Stephen Allen 4 years Jacksonian
Second Peter R. Livingston* 1 year Jacksonian
Benjamin Woodward* 2 years also Postmaster of Mount Hope
Walker Todd* 3 years Jacksonian also Postmaster of Carmel
Samuel Rexford 4 years Jacksonian
Third Ambrose L. Jordan* 1 year Adams man resigned on January 7, 1829
John McCarty* 2 years Jacksonian
Moses Warren* 3 years Jacksonian
Lewis Eaton 4 years Jacksonian
Fourth John L. Viele* 1 year
Duncan McMartin Jr.* 2 years Adams man
Reuben Sanford* 3 years Adams man
John McLean Jr. 4 years Adams man
Fifth Charles Stebbins* 1 year Jacksonian elected President pro tempore
Truman Enos* 2 years Jacksonian
Nathaniel S. Benton* 3 years Jacksonian
William H. Maynard 4 years Anti-Mason
Sixth Peter Hager 2d* 1 year
Thomas G. Waterman* 2 years
Grattan H. Wheeler* 3 years Adams man
John F. Hubbard 4 years Jacksonian
Seventh Truman Hart* 1 year
William M. Oliver* 2 years Jacksonian
George B. Throop* 3 years Jacksonian
Hiram F. Mather 4 years Anti-Mason
Eighth Ethan B. Allen* 1 year
George H. Boughton 2 years Anti-Mason elected to fill vacancy, in place of Charles H. Carroll
Timothy H. Porter* 3 years Adams man
Moses Hayden 4 years Anti-Mason

Employees[edit]

State Assembly[edit]

Districts[edit]

Note: There are now 62 counties in the State of New York. The counties which are not mentioned in this list had not yet been established, or sufficiently organized, the area being included in one or more of the abovementioned counties.

Assemblymen[edit]

The asterisk (*) denotes members of the previous Legislature who continued as members of this Legislature.

District Assemblymen Party Notes
Albany James D. Gardner
Moses Stanton
Chandler Starr Adams man
Allegany Azel Fitch*
Broome Peter Robinson* Jacksonian elected Speaker
Cattaraugus Flavel Partridge
Cayuga Henry R. Brinckerhoff*
Ephraim Hammond Jacksonian
William H. Noble* Jacksonian
Wing Taber
Chautauqua Abner Hazeltine Anti-Mason
Nathan Mixer*
Chenango Russel Case
Abel Chandler
Amos A. Franklin
Clinton Bela Edgerton*
Columbia Abraham P. Holdridge
Henry W. Livingston
Peter Van Beuren
Cortland Alanson Carley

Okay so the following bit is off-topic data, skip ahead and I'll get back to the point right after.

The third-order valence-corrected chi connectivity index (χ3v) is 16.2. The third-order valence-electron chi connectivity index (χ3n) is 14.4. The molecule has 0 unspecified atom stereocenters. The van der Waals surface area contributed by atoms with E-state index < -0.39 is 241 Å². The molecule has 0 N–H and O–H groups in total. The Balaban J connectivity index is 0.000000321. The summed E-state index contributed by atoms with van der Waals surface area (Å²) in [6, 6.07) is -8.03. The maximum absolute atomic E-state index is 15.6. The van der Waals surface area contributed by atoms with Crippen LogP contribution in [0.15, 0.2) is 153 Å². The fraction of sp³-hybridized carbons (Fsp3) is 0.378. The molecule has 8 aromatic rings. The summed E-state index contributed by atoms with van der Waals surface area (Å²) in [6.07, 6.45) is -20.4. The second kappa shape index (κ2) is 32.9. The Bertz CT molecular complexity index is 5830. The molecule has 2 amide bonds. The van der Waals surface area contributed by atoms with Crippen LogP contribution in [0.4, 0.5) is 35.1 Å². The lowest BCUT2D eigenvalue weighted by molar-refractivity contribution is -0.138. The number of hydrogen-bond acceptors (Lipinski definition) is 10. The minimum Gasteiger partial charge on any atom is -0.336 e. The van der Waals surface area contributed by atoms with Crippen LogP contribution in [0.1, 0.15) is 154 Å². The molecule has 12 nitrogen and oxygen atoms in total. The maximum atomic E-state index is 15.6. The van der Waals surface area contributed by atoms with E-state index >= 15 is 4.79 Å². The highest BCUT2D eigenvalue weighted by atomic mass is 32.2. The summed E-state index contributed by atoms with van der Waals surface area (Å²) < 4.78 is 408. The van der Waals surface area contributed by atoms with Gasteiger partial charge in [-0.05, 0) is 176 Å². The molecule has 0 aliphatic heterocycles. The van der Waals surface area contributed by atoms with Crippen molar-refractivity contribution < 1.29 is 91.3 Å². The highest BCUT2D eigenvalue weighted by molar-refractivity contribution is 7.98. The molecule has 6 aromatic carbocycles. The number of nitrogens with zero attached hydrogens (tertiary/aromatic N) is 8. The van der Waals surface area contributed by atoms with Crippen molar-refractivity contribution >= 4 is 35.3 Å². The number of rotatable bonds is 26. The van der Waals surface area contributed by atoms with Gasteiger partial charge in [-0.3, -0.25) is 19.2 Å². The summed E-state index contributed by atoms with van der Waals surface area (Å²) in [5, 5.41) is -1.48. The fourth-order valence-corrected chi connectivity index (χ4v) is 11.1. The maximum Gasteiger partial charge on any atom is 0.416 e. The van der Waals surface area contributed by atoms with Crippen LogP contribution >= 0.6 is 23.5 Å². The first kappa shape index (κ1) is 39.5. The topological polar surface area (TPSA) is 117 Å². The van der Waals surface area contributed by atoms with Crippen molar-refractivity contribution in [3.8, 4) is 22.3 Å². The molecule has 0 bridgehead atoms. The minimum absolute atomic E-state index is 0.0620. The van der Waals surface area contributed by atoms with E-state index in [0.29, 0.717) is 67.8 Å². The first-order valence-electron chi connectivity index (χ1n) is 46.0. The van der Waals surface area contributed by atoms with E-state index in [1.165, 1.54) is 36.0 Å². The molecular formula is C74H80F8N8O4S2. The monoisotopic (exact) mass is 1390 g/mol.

Gideon Curtiss
Delaware William S. McCrea
James G. Redfield
Dutchess Elijah Baker Jr.
Stoddard Judd Jacksonian
Stephen D. Van Wyck
vacant?
Erie David Burt*
Millard Fillmore Anti-Mason
Essex Ezra C. Gross* Adams man died on April 9, 1829
Franklin Luther Bradish* Adams man
Genesee Calvin P. Bailey
John Hascall
John B. Skinner* J./A.-M.[1]
Greene Moses Austin
Castle Seeley
Hamilton and
Montgomery
Phineas Randall
Joseph Spier
Peter Young
Herkimer John B. Dygert
Abijah Mann, Jr.* Jacksonian
Cornelius Sloughter
Jefferson Jere Carrier
Titus Ives
Fleury Keith
Kings John Wyckoff
Lewis George D. Ruggles*
Livingston Philo C. Fuller Anti-Mason
Titus Goodman Jr.
Madison James B. Eldredge
William K. Fuller Jacksonian
John Williams
Monroe John Garbutt
Heman Norton
Reuben Willey
New York William Alburtis* Jacksonian
Nathan T. Arnold
Jacob S. Bogert Jacksonian
Abraham Cargill* Jacksonian
Aaron O. Dayton
Jacob G. Dyckman
Charles L. Livingston Jacksonian
Mordecai Myers
Thomas L. Smith
Peter S. Titus Jacksonian
John Van Beuren Jacksonian
Niagara John Garnsey*
Oneida Reuben Bacon
Benjamin P. Johnson*
Eli Savage* Jacksonian
Reuben Tower
Fortune C. White
Onondaga Johnson Hall Jacksonian
Herman Jenkins
Samuel B. Mathews
Lewis Smith
Ontario John Dickson Anti-Mason
Mathew Hubbell
Robert C. Nicholas* Anti-Mason
Orange Robert Fowler
Richard Graham
James Waugh
Orleans George W. Fleming
Oswego George H. Falley
Otsego Peter Collier
William Hall
Seth Hubbard Jr.
George Morell
Putnam Thomas W. Tailor
Queens Henry Floyd-Jones Jacksonian
Rensselaer Nathaniel Barnett Jr.
Martin Defreest
William P. Heermans
Henry Mallary
Richmond John Vanderbilt
Rockland George S. Allison Jacksonian
St. Lawrence Jonah Sanford Jacksonian
Harvey D. Smith
Saratoga Joshua Mandeville
Gilbert Waring
Calvin Wheeler unsuccessfully contested by Harvey Granger[2]
Schenectady Alonzo C. Paige* Jacksonian also Reporter of the New York Court of Chancery
Schoharie Valentine Efner Jacksonian
Peter Hynds
Seneca Septimus Evans contested by Daniel W. Bostwick who
was seated on January 29[3]
Daniel Scott
Steuben Randall Graves
Henry Phoenix
Suffolk David Hedges Jr.
John M. Williamson
Sullivan John Lindsley
Tioga Caleb Baker
Samuel Barager
Tompkins Amasa Dana* Jacksonian also D.A. of Tompkins Co.
Samuel H. Dean*
Jonathan B. Gosman Jacksonian
Ulster Lodewyck Hornbeck
Abraham D. Soper
Warren William McDonald
Washington John McDonald
Robert McNeil
Richard Sill
Wayne Thomas Armstrong* Jacksonian also Supervisor of Butler, and Chairman
of the Board of Supervisors of Wayne Co.
Jonathan Boynton
Westchester Aaron Brown Jacksonian
Lawrence Davenport Jacksonian
Abel Smith Jacksonian
Yates Morris F. Sheppard*

Employees[edit]

  • Clerk: Francis Seger
  • Sergeant-at-Arms: John C. Ellis
  • Doorkeeper: James D. Scollard
  • Assistant Doorkeeper: Alonzo Crosby

Notes[edit]

  1. ^ Skinner was a Jacksonian, re-"elected as an anti-mason", see Hammond, pg. 293
  2. ^ see A Compilation of Cases of Contested Elections to Seats in the Assembly of the State of New York (1871; pg. 83–93)
  3. ^ see A Compilation of Cases of Contested Elections to Seats in the Assembly of the State of New York (1871; pg. 76–82)

Sources[edit]